Ty's bimonthly MRI scheduled for this morning has been pushed back until Tuesday. He was doing great on Thursday, so much so that I decided to take him for a walk outside (it was a gorgeous day). We drove to the Mid-Hudson Walkway for a nice walk over the river - Ty told Gavin to "be a good boy because we are doing sumfing special!" I was so happy to be out of the house. I was finding some zen until the ride home undid every bit of de-stressing that took place at the park. I am afraid I may have had him sitting upright in the stroller for too long because he became so congested during the drive home I had to pull over three times in 20 minutes to pull him out of his car seat, give him chest PT and turn him sideways to knock some crap out of his nose and mouth to clear him a little better. This is why we postponed his MRI for Friday. We were hoping that he would clear up over the weekend, so we rescheduled for Tuesday.
Alas... this morning Ty woke up with his eyes crossing. Some of you may remember that this is usually an indication that he is suffering from hydrocephalus, and this usually means that there is a shunt malfunction (that or progressive disease, but we refuse to go there). As I write this - Saturday afternoon - we are in Urgent Care and his CT confirmed that he has hydrocephalus again. We were supposed to be outside enjoying a fundraiser for St. Baldrick's in Rockaway beach with all of our friends. Instead we are in a room with no windows and a very upset little boy. His secretions have been cultured and checked for viruses but all is negative. This leaves us with no understanding why the secretions even exist at this point. I am beyond exhausted from worry and anxiety. We will be sure to keep you posted as we hear more and come up with a plan for next steps. In the meantime, it looks like "Mighty Mikey" and his team have raised more than $60,000 and the event is a big success! Congratulations on a great event, and thank you to all of our friends who were there to represent Ty.
A Day in the Life
Two nights ago, after a long day of work, Lou came home to the chaos that is our life. At bedtime, we whispered to me, “this is something that you should write about for childhood cancer awareness month.” “What?” I really didn’t know what he meant. “This. Today. What just took place from the time I walked in the door until now, and how every day is like this when your kid has cancer.”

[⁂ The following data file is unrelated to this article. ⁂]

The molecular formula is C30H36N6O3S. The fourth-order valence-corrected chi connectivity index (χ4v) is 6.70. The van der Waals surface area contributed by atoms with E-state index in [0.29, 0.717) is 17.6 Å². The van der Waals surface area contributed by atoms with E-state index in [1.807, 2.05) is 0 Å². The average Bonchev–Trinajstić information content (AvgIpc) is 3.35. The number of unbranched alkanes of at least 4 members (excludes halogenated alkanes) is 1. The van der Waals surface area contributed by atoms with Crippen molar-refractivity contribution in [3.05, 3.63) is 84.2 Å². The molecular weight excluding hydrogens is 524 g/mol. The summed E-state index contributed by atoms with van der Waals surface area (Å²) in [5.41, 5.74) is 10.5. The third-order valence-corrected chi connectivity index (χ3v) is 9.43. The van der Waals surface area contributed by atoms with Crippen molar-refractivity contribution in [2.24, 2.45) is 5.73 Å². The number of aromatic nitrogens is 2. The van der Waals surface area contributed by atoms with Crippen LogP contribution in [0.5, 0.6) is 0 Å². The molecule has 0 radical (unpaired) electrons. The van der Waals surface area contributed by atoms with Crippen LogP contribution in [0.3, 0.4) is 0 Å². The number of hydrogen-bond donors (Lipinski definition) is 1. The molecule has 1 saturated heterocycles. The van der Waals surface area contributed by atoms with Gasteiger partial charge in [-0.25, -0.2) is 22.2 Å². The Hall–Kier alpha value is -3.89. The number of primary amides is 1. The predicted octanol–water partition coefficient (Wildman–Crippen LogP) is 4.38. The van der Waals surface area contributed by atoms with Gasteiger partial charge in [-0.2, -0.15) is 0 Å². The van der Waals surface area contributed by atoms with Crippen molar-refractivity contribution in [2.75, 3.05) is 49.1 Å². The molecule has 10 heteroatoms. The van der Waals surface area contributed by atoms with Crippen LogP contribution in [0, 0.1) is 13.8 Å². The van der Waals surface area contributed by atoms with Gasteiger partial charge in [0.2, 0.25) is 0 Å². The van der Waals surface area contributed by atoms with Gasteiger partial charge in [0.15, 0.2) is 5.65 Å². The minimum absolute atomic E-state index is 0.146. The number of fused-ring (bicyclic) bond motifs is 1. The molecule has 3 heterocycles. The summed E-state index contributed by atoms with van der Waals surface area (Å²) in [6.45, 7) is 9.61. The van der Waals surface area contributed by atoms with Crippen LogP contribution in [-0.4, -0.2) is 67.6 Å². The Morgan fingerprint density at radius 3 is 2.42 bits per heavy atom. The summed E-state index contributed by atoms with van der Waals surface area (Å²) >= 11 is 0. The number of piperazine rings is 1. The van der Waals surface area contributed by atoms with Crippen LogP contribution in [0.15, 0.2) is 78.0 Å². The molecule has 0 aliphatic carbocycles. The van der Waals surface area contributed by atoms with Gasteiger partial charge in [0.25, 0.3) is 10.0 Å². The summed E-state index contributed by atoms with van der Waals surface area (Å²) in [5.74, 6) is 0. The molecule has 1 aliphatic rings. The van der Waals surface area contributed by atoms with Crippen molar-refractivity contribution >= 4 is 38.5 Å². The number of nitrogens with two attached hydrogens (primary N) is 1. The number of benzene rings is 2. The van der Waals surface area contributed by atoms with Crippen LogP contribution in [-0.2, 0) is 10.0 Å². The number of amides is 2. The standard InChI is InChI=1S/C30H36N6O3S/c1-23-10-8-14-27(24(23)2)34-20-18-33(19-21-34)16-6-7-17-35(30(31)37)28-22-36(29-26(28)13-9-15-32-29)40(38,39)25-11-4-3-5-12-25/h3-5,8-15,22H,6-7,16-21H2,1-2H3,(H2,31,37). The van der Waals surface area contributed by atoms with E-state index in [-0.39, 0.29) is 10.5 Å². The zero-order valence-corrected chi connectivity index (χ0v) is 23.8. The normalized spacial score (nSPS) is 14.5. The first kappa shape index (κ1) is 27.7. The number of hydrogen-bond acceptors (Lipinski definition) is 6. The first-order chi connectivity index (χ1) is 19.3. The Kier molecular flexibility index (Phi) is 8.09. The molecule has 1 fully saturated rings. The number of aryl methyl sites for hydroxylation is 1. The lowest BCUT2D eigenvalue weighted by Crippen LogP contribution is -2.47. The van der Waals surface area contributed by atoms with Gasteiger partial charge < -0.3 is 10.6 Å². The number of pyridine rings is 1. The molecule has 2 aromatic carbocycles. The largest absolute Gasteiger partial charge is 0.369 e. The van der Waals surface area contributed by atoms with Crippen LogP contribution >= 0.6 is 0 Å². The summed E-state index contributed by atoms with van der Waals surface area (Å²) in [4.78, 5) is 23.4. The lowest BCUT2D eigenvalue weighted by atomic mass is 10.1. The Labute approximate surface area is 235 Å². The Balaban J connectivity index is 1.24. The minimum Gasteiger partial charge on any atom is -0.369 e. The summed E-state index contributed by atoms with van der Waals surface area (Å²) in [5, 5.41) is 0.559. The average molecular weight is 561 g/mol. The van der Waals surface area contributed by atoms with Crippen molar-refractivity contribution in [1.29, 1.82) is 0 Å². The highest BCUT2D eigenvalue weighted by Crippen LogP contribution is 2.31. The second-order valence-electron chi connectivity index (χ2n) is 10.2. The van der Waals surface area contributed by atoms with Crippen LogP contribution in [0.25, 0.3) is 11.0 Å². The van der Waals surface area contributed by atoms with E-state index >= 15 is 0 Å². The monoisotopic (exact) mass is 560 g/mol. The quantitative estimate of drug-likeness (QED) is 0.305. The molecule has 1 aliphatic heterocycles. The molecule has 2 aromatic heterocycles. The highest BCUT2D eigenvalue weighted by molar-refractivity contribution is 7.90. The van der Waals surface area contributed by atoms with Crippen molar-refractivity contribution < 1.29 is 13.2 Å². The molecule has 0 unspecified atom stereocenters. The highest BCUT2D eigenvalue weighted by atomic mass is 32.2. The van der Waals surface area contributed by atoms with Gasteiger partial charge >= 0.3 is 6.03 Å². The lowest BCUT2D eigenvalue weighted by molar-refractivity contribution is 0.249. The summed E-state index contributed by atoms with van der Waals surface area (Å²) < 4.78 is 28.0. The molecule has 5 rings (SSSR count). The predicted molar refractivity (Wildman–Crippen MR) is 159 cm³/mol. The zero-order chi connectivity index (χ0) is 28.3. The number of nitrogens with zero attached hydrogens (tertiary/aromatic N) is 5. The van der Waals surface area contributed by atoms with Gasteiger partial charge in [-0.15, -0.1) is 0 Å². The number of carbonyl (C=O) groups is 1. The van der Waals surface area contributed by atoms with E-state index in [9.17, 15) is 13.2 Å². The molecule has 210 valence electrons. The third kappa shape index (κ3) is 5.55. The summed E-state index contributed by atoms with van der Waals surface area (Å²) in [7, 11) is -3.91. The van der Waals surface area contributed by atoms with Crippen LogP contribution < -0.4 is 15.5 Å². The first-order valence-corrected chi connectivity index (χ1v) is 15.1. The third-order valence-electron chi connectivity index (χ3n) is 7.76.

It was a totally stressful night, but not very out of the ordinary – he’s right. He came home around 7:30 to a plate of leftovers from the diner in the fridge. I was busy giving Ty his nebulizer while Gavin ran around with no pants on because he had to poop on the potty but was “too scared to go poop.” Then I turned on another loud and obnoxious machine to suction mucus from Ty’s nose and throat while Lou was eating his cold chicken fingers while standing up. The suction catheter goes pretty far down his throat and I called for Lou’s help when it gagged Ty and caused him to throw up all over him and me. Got him all cleaned up, and while he had his shirt off it was a good time to change the dressing on his G-tube and remove the bandaging/take out the needle that was in his mediport since Monday. Donning gloves and manned with a ton of “whisps” (what we call the wipes that break down the glue to make it easier to take off the bandages) I suffered through Ty’s screams and got it all done. We got him in some new PJ’s, disposed of the used needles, prepared six syringes filled with medicine (chemo, antibiotics, pain meds, stuff like that) while Ty complained to Lou that he just wanted to go up to bed with him. Poor Lou never even got to finish eating dinner before he was in bed trying to get him to fall asleep. I had a really hard time getting Gavin off to bed next, and an hour later I went up to see how it was going with Lou. Ty was too congested to sleep and Lou didn’t want to leave him alone, so we called it a night to lay in bed with Ty and listen to his labored breathing. Every hour or so we would flip him over and his entire face and shirt on that side would be soaked from the secretions oozing out of his mouth. We changed his shirt once. Then his pillowcase. This is what catching a cold looks like for Ty.
Oh, and just to keep it interesting, Gavin ended up throwing up that night, too. Six times. I felt like a real beauty the next morning. My shower, although limited to three minutes, was truly dreamy nonetheless. At least I can always count on Gavin to leave something like this around the house that makes me happy.
When Ty had chronic hydrocephalus for months on end. When he had tumor burden. Our daily life was ten times worse than what I described above because we knew there was cancer growing in his body and we felt so helpless. He vomited dozens of times a day and wore a wet cloth on his head that we called a "cold pack" because he had headaches 24/7. The steroids changed the way he looked, made him irritable, made him completely restless and unable to sleep, and they took away his ability to move. I've said it so many times. Childhood cancer isn't bald headed kids playing with toys. It's kids on ventilators. It's kids with amputated limbs. It's kids in wheelchairs. It's kids who lose the ability to speak, to eat, to hear and to see. It's seven kids who die every day.
|Ty with his cold pack under a hat, drinking JUICE (not soda)|
That's all for now. That's our story. I'll leave you with these two photos of Ty. One is from a couple of weeks ago when we brought his wheelchair home (he was excited at the time, but since refuses to go in it). The other is a simple "thank you" for loving Ty. We love you all.